Are Spanking Injunctions Scientifically Supported?

31 Pages Posted: 10 Mar 2020

See all articles by Robert Larzelere

Robert Larzelere

Oklahoma State University

Diana Baumrind

affiliation not provided to SSRN

Date Written: February 18, 2010

Abstract

This article summarizes the scientific evidence against spanking bans from the conditional spanking perspective, to contrast with other articles in this special issue of Law and Contemporary Problems that use scientific evidence to support a spanking prohibition perspective. We clarify the questions to be answered to decide between those two perspectives. With those questions in mind, the article contrasts the findings of two major literature reviews on child outcomes of physical punishment, summarizes the few causally conclusive studies of the most appropriate use of spanking, and then summarizes and critiques the strongest causally relevant evidence for and against spanking. The fact that persistently defiant children cause parents to use all disciplinary responses more frequently explains why alternative disciplinary responses are associated with adverse outcomes as strongly as appropriate spanking in studies making direct comparisons. We also consider the relationship between spanking and physical abuse, including the possible role of appropriate spanking in preventing further escalations of parental frustration that could otherwise increase the risk of verbal or physical abuse. Like all disciplinary tactics, the effectiveness of spanking depends on how and when it is used, as well as the parenting context in which it is used. Before prohibiting all spanking, research needs to document alternative disciplinary responses that are more effective in the disciplinary situations where appropriate spanking has been considered an acceptable option traditionally.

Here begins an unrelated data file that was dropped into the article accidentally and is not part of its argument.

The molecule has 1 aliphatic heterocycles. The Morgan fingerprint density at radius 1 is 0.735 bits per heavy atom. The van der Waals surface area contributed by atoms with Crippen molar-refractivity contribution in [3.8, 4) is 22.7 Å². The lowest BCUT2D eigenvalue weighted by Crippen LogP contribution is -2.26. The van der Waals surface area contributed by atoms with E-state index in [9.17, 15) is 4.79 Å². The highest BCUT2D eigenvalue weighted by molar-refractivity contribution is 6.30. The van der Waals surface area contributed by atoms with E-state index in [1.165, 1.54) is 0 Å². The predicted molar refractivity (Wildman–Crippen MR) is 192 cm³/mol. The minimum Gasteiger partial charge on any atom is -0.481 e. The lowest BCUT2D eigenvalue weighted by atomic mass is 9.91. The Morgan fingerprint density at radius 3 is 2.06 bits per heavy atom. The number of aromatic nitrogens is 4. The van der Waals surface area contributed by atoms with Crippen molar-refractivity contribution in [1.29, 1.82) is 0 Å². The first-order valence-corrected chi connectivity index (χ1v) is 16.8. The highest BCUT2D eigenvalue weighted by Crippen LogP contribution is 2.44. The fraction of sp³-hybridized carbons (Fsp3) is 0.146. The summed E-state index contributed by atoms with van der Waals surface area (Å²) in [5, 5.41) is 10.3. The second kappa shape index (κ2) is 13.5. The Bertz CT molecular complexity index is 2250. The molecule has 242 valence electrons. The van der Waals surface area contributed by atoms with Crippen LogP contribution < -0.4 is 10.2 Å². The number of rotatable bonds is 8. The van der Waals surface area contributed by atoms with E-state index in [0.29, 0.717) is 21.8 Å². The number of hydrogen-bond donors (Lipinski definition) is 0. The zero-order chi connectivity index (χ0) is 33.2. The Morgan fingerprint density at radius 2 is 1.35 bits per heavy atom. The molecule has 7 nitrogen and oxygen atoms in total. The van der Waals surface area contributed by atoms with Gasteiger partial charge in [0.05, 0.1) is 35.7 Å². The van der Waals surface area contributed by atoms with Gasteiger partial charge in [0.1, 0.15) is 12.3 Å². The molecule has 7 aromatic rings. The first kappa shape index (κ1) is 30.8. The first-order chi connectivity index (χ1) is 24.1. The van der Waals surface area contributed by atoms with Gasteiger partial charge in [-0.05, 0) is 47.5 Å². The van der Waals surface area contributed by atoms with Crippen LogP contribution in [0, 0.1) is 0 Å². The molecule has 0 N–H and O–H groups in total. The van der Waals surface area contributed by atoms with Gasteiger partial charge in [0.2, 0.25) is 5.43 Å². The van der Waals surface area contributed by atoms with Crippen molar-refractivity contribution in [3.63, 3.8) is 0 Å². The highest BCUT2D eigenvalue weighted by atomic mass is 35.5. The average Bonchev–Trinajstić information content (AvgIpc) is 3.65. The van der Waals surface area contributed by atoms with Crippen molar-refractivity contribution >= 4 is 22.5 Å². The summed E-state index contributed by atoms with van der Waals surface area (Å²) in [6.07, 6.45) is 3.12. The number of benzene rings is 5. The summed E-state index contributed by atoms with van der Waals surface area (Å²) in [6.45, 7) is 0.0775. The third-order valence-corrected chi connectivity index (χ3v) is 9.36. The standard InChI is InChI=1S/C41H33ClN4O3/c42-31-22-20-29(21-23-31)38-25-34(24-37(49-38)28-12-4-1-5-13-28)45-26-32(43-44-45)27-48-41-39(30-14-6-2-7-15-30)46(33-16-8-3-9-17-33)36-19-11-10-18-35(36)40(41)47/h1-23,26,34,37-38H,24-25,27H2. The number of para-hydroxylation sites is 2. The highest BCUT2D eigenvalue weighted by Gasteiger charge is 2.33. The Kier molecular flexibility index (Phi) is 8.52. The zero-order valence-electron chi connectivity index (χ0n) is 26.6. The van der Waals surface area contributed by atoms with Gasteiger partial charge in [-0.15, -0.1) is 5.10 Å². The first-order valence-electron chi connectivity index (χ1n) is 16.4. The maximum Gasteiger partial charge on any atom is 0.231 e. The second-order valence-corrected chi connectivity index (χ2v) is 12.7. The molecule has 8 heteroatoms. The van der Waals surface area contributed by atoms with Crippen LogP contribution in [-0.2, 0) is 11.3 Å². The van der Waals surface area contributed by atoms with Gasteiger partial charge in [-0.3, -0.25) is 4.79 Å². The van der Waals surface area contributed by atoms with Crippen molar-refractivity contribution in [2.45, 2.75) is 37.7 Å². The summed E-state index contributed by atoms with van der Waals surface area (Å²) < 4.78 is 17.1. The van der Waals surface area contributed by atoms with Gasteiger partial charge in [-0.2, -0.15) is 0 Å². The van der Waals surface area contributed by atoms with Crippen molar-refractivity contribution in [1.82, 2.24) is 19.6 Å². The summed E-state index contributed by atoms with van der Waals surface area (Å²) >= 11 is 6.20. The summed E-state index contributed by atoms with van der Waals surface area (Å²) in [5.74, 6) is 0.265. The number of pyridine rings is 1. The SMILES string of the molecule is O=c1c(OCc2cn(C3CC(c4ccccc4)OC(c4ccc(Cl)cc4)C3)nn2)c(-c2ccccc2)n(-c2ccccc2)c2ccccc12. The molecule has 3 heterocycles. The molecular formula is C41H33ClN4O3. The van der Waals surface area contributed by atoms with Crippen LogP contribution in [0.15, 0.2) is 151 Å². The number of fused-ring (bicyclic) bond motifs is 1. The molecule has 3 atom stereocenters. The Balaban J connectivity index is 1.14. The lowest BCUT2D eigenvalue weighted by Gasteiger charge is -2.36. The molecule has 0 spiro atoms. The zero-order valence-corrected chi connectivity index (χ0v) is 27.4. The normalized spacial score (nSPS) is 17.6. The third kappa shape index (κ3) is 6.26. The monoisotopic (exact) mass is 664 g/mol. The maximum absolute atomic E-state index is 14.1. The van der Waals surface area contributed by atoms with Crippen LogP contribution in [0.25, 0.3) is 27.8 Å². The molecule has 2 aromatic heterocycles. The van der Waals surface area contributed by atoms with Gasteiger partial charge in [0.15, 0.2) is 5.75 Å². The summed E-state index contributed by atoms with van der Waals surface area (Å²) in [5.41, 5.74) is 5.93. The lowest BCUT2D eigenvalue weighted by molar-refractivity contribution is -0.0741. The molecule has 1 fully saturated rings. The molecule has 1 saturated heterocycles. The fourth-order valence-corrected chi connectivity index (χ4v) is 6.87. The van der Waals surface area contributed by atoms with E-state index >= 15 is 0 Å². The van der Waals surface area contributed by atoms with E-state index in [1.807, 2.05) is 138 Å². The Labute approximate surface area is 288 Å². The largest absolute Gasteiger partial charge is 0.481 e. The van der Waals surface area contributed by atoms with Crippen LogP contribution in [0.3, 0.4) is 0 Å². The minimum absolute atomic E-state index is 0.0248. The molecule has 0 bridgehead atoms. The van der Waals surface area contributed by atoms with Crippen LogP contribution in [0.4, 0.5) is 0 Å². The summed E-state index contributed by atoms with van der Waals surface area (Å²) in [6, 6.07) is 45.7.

Keywords: physical punishment, spanking, causal evidence, child abuse

Suggested Citation

Larzelere, Robert and Baumrind, Diana, Are Spanking Injunctions Scientifically Supported? (February 18, 2010). Law and Contemporary Problems, Vol. 73, No. 2, 2010, Available at SSRN: https://ssrn.com/abstract=3540292

Robert Larzelere (Contact Author)

Oklahoma State University ( email )

Dept. Of Human Devel. & Family Science
233 Human Sciences Bldg.
Stillwater, OK Oklahoma 74078-0001
United States
4057449938 (Phone)
74078-0001 (Fax)

Diana Baumrind

affiliation not provided to SSRN

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